Susan Yoon

Professional Title
Assistant Professor of Education
About Me (Bio)
Dr. Yoon is pursuing several lines of research including investigating curricular applications and learning outcomes of using social network graphs in decision-making about socio-scientific issues; understanding the dynamics of copying mechanisms (memetic processes) in learning environments; constructing a complex systems learning progression, applying complex systems processes in teacher professional development programs; and understanding affordances and constraints to access and retention of K-12 and students in STEM (Science, Technology, Engineering, and Mathematics) fields of study.
Citations of DRK-12 or Related Work (DRK-12 work is denoted by *)
  • Yoon, S., Evans, C., Anderson, E., Koehler, J., & Miller, K. (2019). Validating a model for assessing science teacher’s adaptive expertise with computer-supported complex systems curricula and its relationship to student learning outcomes. Journal of Science Teacher Education, 30(8), 890–905.*
  • Yoon, S., Shim, J., & Noushad, N. (2019). Trade-offs in using mobile artifacts to promote action with socioscientific issues. TechTrends, 63(5), 602–610.*
  • Yoon, S., Goh, S., Park, M. (2018). Teaching and learning about complex systems in K–12 science education: A review of empirical studies 1995–2015. Review of Educational Research, 88(2), 285–325.
  • Yoon, S.A., & Baker-Doyle, K. (Eds.) (2018). Networked by design: Interventions for teachers to develop social capital. New York, NY: Routledge Press.*
  • Yoon, S., Bressler, D., Shim, J., Miller, K., Himes, B., Urbanowicz, R., & Gonzalez, M. (2020, March). Assessment of professional development supports for teaching bioinformatics in high school biology: Benefits and challenges. Paper presentation at the annual meeting of the National Association for Research in Science Teaching. Portland, OR.*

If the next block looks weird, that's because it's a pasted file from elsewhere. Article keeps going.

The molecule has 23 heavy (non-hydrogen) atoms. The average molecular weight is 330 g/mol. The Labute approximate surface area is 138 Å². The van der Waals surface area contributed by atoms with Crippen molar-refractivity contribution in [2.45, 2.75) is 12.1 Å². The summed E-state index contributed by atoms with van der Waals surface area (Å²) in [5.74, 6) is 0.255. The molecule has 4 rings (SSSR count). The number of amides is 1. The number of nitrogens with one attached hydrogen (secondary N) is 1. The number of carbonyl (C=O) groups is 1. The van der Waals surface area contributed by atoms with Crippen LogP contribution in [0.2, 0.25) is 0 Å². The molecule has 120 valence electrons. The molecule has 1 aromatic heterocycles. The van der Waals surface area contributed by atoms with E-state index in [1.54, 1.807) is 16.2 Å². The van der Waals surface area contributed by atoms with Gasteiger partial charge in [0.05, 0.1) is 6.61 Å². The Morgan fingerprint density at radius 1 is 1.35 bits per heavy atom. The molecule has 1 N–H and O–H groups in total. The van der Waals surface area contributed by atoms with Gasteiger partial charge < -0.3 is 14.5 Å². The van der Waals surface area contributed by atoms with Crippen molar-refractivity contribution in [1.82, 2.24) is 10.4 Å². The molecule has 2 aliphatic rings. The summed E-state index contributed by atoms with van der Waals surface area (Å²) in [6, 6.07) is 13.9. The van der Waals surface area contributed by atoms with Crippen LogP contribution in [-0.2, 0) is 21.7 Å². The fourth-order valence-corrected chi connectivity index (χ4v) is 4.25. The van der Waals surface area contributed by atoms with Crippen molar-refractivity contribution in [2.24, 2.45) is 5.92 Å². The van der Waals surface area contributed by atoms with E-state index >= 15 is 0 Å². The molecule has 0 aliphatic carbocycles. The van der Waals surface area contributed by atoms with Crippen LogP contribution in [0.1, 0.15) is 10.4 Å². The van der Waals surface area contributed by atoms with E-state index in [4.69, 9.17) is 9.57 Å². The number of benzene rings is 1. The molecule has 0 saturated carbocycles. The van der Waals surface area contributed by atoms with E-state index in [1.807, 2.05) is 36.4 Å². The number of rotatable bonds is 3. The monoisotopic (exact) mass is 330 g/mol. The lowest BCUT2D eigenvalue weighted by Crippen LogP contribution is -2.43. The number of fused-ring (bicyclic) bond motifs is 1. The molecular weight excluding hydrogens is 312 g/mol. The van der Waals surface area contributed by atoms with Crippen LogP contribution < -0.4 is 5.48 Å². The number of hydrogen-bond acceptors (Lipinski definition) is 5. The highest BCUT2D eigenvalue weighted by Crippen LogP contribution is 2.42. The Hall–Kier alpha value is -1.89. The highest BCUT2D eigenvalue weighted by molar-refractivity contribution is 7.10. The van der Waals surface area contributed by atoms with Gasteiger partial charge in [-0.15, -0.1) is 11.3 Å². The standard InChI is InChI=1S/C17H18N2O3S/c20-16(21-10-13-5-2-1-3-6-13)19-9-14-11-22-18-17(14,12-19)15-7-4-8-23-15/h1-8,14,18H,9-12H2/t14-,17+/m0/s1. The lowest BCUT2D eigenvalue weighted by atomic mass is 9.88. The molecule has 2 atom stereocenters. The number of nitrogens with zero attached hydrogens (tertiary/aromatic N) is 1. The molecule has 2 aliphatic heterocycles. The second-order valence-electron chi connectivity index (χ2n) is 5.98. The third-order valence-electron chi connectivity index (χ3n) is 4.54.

University of Pennsylvania (Penn)

This proposal will develop and test an open-access, online system of professional development for high school biology teachers in order to build pedagogical competencies for teaching about complex systems and to support the application of those competencies in high school biology classrooms.

University of Pennsylvania (Penn)

This project uses a new theoretical framework that specifies criteria for developing scientific thinking skills that include the value that people place on scientific aims, the cognitive engagement needed to evaluate scientific claims, and the scientific skills that will enable one to arrive at the best supported explanation of a scientific phenomenon. The project will work with high school biology teachers to investigate their own understanding of scientific thinking, how it can be improved through professional development, and how this improvement can translate into practice to support student learning.

Massachusetts Institute of Technology (MIT)

This project will investigate how complex systems concepts supported by innovative curricular resources, technology applications and a comprehensive research and development structure can assist student learning in the domain of biology by providing a unifying theme across scales of time and space. The project seeks to address four areas of critical need in STEM education: biological sciences, complex systems, computational modeling, and equal access for all.

University of Pennsylvania (Penn)

This project will investigate the professional development supports needed for teaching bioinformatics at the high school level. The project team will work with biology and mathematics teachers to co-design instructional modules to engage students with core bioinformatics concepts and computational literacies, by focusing on local community health issues supported through mobile learning activities. The overarching goal of the project is to help create an engage population of informatics-informed students who are capable of critically analyzing information and able to solve local problems related to their health and well-being.